On the Moon there is a huge buried mass
12 June 2019 | Written by Alberto Laratro
It is located at the south pole of the satellite and its mass is so large as to disrupt the gravity of the area.
In the movie 2001: A Space Odyssey a magnetic anomaly in Tycho crater, near the south pole of the Moon, turns out to be the famous monolith that will start the story. In the real world, a research based on two NASA observation campaigns revealed a gravitational anomaly in the Aitken Basin, located at the south lunar pole, one of the largest craters in the Solar System with a diameter of over 2500 km. The cause of this anomaly appears to be a gigantic metal mass buried under the surface of the Moon: by studying it we will be able to learn more about our satellite, its history and therefore ours.
Anomalous pushes. Since the Apollo missions, the presence of gravitational anomalies, the so-called Mascon (mass concentrations) had intrigued astronomers: areas in which the lunar attraction varied even substantially. Some of the first probes have seen their orbit modified – in an imperceptible but constant manner over time, small pushes accumulated changing their trajectories – until they crashed onto the Lunar surface. The presence of these anomalies is normal after all the celestial bodies are not perfect and uniform spheres but contain within them mass concentrations of various types which make the gravitational field all bumps and depressions.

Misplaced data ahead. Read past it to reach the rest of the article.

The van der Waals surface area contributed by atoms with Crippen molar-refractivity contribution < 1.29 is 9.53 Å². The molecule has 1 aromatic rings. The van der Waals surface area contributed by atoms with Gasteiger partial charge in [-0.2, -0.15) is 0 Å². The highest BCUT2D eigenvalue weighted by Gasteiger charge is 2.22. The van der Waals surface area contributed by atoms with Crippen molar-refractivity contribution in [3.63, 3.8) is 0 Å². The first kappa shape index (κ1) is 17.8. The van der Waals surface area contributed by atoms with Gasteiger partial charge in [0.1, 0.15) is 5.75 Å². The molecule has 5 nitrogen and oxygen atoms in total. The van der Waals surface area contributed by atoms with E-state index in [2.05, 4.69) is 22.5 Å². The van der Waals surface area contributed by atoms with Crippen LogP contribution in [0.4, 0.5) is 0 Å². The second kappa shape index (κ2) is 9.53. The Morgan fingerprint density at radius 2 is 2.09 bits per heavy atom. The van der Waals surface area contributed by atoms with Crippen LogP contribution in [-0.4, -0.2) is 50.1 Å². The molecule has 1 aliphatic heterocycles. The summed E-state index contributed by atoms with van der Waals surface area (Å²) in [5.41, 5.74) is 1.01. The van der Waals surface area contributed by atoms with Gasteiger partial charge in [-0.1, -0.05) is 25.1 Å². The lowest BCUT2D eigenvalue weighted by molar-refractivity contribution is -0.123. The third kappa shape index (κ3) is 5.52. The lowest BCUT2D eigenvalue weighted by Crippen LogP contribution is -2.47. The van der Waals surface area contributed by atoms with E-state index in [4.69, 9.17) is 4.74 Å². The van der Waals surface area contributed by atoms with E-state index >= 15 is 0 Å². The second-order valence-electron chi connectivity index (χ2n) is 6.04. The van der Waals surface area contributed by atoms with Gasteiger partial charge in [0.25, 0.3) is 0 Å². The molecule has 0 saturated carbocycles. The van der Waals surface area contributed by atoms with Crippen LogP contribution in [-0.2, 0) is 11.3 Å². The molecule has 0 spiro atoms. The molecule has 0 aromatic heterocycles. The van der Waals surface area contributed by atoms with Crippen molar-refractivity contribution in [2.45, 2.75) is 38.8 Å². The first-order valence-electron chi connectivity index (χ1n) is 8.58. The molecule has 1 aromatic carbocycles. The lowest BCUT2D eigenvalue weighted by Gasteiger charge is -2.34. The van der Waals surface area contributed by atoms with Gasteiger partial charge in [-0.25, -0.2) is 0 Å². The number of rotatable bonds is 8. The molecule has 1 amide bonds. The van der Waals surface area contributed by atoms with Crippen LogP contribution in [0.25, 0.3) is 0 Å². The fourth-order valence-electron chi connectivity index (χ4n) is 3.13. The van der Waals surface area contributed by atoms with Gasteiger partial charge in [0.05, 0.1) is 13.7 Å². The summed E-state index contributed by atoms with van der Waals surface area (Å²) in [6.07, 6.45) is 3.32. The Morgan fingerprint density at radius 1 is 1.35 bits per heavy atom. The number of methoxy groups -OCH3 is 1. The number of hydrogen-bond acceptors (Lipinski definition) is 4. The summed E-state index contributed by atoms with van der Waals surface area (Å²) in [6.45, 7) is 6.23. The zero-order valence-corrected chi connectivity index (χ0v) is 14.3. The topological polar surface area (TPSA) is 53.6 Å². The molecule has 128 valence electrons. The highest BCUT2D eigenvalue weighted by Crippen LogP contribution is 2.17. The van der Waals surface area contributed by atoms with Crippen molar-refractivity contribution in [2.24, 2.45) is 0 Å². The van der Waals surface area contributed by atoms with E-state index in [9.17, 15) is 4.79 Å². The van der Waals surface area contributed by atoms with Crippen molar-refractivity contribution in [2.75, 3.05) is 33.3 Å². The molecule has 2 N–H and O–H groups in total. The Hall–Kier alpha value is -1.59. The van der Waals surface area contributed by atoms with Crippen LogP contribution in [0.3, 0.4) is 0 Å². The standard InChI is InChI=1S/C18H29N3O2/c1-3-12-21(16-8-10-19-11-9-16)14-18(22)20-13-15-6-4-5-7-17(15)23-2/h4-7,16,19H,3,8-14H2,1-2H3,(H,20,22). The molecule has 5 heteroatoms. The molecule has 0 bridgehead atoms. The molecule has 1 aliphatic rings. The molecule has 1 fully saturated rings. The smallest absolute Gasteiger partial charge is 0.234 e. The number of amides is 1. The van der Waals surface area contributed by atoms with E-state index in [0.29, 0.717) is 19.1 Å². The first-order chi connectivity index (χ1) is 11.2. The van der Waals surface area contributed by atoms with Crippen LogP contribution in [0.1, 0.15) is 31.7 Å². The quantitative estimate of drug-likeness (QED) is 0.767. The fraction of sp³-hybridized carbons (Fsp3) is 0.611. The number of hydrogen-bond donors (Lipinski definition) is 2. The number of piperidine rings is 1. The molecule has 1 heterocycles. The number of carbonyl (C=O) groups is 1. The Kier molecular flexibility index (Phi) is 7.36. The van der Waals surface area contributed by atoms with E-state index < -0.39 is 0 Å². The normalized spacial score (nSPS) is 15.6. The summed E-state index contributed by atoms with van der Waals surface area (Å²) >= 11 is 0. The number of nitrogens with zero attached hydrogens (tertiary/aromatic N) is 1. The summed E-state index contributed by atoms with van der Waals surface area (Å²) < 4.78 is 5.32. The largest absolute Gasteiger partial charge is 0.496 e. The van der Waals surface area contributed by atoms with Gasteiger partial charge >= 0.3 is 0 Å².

A giant metal mass. That discovered in the research published in Geophysical Research Letters, however, is very special. It’s supposed to be a metal mass, most likely what remains of the asteroid that formed the crater about 4 billion years ago, when the Moon was just born, and that today is buried in the lunar mantle. The asteroid had to have a core of iron and nickel dense enough not to disintegrate on impact but, at the same time, not too compact, so as to be able to remain suspended in the mantle without sinking into the nucleus. It is estimated to have a mass of over 2.18 quintillion kg, 2.18 followed by 18 zeros and is located at a depth of 300 km.
“Imagine taking a mountain of metal – said Peter James, the study’s first author – five times larger than the Big Island of Hawaii, and burying it underground. This is more or less the amount of unexpected mass we have detected”. The mass of this object is such that it is assumed that the depression that characterizes the South Pole-Aitken Basin, about 13 km deep, is due to a good percentage – corresponding to about 800 meters – to the gravitational attraction of this object.
Impacts of another type. This discovery could have a great impact, figuratively in this case, on our knowledge of the Moon and on the future of human exploration of our satellite. The Chinese lunar rover Yutu 2 is located right inside the crater and is studying its characteristics, looking for possible areas suitable for hosting future lunar bases: detailed knowledge of the area and its gravitational characteristics is fundamental for the success of these plans.